Marke's Mead

marke's Mead

An ancient meadow alongside the River Yeo


Marke's Mead (Parcel 889) - possibly from a personal name - was originally a field in the great Medieval East Field of the Manor of Kingston, beside the River Yeo. The word 'mead' comes from the Old English 'maed'. Before grass seeds were obtainable this was the only hay land of the community. It usually consisted of land near streams since that was the only kind of land on which hay grew in any quantity.

Although Marke's Mead appears on the 1842 Tithe Map, unfortunately the copy of the 1846 Tithe Apportionment in the Heritage Centre at Taunton omitted it, so the ownership, usage and size are unknown from that source. However another source gives the area of Marke's Mead as 3a 2r 36p. It was almost certainly a meadow and used for growing hay.

Marke's Mead was bounded on the east by the River Yeo, to the north by Moor (Parcel 890), to the south by Compton Mill Mead (Parcel 888) and to the west by Great Ground (Parcel 911).

By the time of the 1946 aerial photograph seen below, Marke's Mead remained as an open field, as it remains today, although its southeast corner was lost to the railway in the 1850s. Today Marke's Mead forms part of Yeovil Country Park.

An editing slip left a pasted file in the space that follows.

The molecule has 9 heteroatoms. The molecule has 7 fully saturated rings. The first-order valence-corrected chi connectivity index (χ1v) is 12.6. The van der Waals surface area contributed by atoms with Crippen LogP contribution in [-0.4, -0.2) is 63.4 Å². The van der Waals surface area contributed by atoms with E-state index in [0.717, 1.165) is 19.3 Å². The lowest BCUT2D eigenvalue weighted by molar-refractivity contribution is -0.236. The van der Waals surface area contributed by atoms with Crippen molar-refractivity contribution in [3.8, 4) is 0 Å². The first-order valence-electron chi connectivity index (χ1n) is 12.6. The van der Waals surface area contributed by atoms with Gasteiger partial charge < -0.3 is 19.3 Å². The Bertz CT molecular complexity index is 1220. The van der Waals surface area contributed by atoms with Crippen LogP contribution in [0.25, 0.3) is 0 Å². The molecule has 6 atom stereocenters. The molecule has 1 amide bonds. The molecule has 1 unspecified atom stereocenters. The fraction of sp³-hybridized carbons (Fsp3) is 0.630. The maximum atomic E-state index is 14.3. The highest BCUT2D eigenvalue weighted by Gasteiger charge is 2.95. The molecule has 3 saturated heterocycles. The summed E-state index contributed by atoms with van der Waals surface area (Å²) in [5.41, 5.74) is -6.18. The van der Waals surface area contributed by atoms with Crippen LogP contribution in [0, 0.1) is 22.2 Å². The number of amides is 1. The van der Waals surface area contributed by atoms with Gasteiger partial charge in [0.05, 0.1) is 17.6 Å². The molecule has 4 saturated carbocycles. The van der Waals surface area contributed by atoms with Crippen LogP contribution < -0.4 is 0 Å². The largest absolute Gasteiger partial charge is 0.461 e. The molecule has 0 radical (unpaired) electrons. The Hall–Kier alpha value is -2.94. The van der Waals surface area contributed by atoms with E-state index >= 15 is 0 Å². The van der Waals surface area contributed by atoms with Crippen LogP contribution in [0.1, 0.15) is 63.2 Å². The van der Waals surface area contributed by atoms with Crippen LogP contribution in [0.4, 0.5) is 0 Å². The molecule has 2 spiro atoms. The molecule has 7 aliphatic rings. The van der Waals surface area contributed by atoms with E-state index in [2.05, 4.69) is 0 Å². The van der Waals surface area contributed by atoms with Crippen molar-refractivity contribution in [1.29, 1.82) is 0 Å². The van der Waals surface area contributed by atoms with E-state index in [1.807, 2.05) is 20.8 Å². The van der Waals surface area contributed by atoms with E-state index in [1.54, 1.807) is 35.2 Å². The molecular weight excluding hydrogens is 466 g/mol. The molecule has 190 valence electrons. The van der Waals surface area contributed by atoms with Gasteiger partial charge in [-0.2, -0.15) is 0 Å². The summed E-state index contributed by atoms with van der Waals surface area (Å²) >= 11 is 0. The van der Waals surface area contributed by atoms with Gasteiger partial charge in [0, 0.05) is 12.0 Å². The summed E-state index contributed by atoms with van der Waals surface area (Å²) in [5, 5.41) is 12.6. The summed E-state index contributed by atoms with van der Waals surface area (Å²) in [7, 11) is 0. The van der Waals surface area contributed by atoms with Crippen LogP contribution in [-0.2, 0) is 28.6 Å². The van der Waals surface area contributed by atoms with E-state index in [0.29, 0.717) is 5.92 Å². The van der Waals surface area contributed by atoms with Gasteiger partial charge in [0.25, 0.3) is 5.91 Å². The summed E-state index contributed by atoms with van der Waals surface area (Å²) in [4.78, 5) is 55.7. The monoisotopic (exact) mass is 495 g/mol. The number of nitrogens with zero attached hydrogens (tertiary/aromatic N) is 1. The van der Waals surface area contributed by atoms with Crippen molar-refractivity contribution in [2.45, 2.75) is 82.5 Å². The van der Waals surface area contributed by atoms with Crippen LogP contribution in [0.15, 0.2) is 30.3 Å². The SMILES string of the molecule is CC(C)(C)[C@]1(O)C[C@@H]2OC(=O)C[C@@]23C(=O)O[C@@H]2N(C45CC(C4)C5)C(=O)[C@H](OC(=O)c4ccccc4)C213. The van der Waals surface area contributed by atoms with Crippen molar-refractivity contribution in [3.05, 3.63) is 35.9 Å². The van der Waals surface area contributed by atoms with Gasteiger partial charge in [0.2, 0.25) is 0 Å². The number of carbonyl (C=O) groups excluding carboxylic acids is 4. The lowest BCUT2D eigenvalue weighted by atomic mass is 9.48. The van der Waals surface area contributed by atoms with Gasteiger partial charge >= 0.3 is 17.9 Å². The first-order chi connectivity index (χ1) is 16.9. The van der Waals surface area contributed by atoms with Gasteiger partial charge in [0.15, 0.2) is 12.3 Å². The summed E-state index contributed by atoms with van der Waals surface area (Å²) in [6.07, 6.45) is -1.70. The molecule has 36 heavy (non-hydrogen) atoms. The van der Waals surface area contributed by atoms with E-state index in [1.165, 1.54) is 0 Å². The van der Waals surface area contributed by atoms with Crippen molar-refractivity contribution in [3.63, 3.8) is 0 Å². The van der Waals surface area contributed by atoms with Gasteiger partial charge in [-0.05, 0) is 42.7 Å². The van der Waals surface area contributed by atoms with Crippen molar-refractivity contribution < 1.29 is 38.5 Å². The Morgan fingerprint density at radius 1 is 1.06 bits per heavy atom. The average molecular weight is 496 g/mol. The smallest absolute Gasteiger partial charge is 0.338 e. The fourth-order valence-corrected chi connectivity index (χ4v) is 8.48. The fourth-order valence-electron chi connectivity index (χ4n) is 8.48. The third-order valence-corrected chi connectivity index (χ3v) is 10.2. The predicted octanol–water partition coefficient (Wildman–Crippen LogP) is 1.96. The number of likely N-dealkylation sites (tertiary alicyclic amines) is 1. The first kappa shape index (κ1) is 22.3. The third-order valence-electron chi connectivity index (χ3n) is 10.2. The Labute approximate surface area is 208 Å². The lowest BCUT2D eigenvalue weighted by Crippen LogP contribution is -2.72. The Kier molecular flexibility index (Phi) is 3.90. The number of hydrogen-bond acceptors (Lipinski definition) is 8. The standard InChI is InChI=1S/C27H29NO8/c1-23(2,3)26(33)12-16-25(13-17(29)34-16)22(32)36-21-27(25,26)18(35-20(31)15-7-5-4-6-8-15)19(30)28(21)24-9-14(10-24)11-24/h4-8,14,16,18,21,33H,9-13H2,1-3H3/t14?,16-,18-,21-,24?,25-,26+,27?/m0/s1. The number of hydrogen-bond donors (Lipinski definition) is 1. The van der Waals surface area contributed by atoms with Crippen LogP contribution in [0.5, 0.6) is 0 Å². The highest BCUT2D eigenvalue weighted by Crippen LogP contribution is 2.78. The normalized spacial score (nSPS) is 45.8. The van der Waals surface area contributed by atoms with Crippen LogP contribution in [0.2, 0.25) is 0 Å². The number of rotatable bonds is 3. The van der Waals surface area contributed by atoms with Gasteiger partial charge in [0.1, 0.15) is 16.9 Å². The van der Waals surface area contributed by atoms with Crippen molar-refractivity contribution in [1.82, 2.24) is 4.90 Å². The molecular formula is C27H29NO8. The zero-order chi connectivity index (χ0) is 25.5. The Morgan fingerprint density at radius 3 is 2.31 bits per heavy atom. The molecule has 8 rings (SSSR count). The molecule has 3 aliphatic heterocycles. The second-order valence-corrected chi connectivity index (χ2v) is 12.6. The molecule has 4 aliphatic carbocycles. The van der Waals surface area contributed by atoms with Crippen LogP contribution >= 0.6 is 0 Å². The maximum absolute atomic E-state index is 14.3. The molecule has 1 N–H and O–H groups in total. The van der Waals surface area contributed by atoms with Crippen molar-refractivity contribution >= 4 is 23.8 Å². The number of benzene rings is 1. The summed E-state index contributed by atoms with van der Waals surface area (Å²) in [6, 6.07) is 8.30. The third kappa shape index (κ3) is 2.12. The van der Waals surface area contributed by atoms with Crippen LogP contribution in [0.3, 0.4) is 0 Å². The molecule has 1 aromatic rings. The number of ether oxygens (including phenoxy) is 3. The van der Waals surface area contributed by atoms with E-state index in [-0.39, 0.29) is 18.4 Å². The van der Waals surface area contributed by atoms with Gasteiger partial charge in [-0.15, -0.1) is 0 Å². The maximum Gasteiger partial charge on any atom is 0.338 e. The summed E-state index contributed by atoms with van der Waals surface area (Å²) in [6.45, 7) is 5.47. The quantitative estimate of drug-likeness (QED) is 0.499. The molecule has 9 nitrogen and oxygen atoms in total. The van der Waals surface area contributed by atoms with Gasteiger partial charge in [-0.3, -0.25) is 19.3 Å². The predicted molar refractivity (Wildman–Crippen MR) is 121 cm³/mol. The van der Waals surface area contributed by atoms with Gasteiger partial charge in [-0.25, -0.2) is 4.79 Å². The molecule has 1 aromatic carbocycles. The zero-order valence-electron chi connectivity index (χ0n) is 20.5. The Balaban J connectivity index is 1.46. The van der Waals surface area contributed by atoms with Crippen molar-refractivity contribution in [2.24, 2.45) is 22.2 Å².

For details on historic land measurement (ie acres, roods and perches) click here.



This map, based on the descriptions in the 1589 Terrier and the 1846 Tithe Map of Yeovil shows the approximate boundaries of the Manors of Kingston and Hendford as well as the manorial three-field system used in Kingston.


A map of the great Medieval East Field of Kingston Manor showing conjectured locations of several fields based on descriptions in the 1589 Terrier.


Drawn from the 1846 Tithe Map with field names added from the 1846 Tithe Apportionment, with Marke's Mead (Parcel 889) at centre right.


The 1946 aerial survey photograph with parcel numbers of 1846 plotted on. The green line is the county boundary running along the River Yeo.


The 1843 Tithe Map overlaid onto a modern map of the area. The course of the Yeo just above the north point appears to have changed course somewhat.




The southeastern corner of Marke's Mead, seen here, was lost to the railway in the 1850s. Photographed in 2010.